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Summer of ‘88 Fathers and Sons: The Last Temptation of Christ

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Summer of ‘88: Fathers and Sons—The Last Temptation of Christ

I. Spreading the Word

I say this with love: My father is a master of rhetoric. He is a master of rhetoric without, by his own admission, ever having mastered anything to do with rhetoric. I think he’s too hard on himself. His style of argumentation is blunt, yet nimble, as straightforward as a battering ram, yet maddeningly hard to pin down (as another subversive, Ernst Lubitsch, was summed up by the Production Code, “We know what he’s saying, but we can’t figure out how he’s saying it”). He’ll keep hammering the same point over and over again, until you think you’ve got him, whereby he’ll swerve with surprising dexterity. Approaching 80, my father is typically right-of-center on most political and social issues, except when it comes to religion. Stephanie Zacharek’s description of Pauline Kael suits him on one point only: He has no truck with God. Even the renowned theologians of history would have had their hands full with his Columbo-like oratory (“Oh, yeah, just one more question…”). Augustine would have retaken to drink. Pascal would have lost his wager. Erasmus would have turned agnostic.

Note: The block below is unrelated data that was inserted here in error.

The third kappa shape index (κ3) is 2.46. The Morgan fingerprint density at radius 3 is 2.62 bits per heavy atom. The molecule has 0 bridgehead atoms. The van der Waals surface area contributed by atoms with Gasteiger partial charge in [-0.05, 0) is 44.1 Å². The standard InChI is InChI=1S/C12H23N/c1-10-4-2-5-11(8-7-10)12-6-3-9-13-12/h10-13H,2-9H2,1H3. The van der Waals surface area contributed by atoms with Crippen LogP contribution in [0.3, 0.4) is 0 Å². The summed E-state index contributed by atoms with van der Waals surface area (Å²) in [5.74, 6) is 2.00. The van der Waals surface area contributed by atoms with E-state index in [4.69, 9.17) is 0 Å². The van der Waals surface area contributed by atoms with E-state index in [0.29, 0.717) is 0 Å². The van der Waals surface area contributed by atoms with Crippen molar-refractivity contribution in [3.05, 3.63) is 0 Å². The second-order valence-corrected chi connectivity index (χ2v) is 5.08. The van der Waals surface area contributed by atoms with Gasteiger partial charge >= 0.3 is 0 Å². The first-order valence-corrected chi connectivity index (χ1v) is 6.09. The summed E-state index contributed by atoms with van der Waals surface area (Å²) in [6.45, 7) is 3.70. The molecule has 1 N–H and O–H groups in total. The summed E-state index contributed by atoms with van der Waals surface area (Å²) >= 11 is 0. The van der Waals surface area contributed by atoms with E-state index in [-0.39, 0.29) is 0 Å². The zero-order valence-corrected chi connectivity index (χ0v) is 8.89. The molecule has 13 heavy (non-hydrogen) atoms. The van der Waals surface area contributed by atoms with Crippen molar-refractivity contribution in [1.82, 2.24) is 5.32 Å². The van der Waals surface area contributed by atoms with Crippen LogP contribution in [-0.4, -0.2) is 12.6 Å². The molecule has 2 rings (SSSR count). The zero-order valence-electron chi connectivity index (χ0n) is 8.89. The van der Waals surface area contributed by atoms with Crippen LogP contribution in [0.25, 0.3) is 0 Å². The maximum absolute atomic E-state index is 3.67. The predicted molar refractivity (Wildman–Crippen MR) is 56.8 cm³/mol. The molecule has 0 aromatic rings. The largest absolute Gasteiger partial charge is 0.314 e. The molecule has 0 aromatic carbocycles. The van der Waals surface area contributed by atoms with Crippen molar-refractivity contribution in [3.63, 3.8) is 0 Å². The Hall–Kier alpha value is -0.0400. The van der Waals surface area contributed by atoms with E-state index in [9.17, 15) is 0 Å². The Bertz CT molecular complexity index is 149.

Language, more than I realized at first, plays a crucial role in The Last Temptation of Christ, which premiered 25 years ago on August 12, 1988 (incidentally, right around the same time my father helped me load up a U-Haul for my freshman year at college). Actually, it may be more accurate to say words play the same role in Last Temptation as they do in Raging Bull, Mean Streets and Taxi Driver, right down to the controversial contemporary elocution, which, to me, even on first viewing, emphasized the point that the characters, as far as words are concerned, are forever fumbling for them. Unlike the Christ of the Bible and prior Christs of cinema, the Jesus in Last Temptation begins his mission tongue-tied. His Sermon on the Mount is painfully awkward: “I’m sorry,” is his unpromising start. Still he trudges forth, convinced that God will do the talking for him. He tells a story (“The Parable of the Farmer”) that concludes with the moral that love is the answer to society’s ills. Many in his initial audience remain skeptical, even hostile, yet gradually he gains a few followers. They find him persuasive. I found him moving.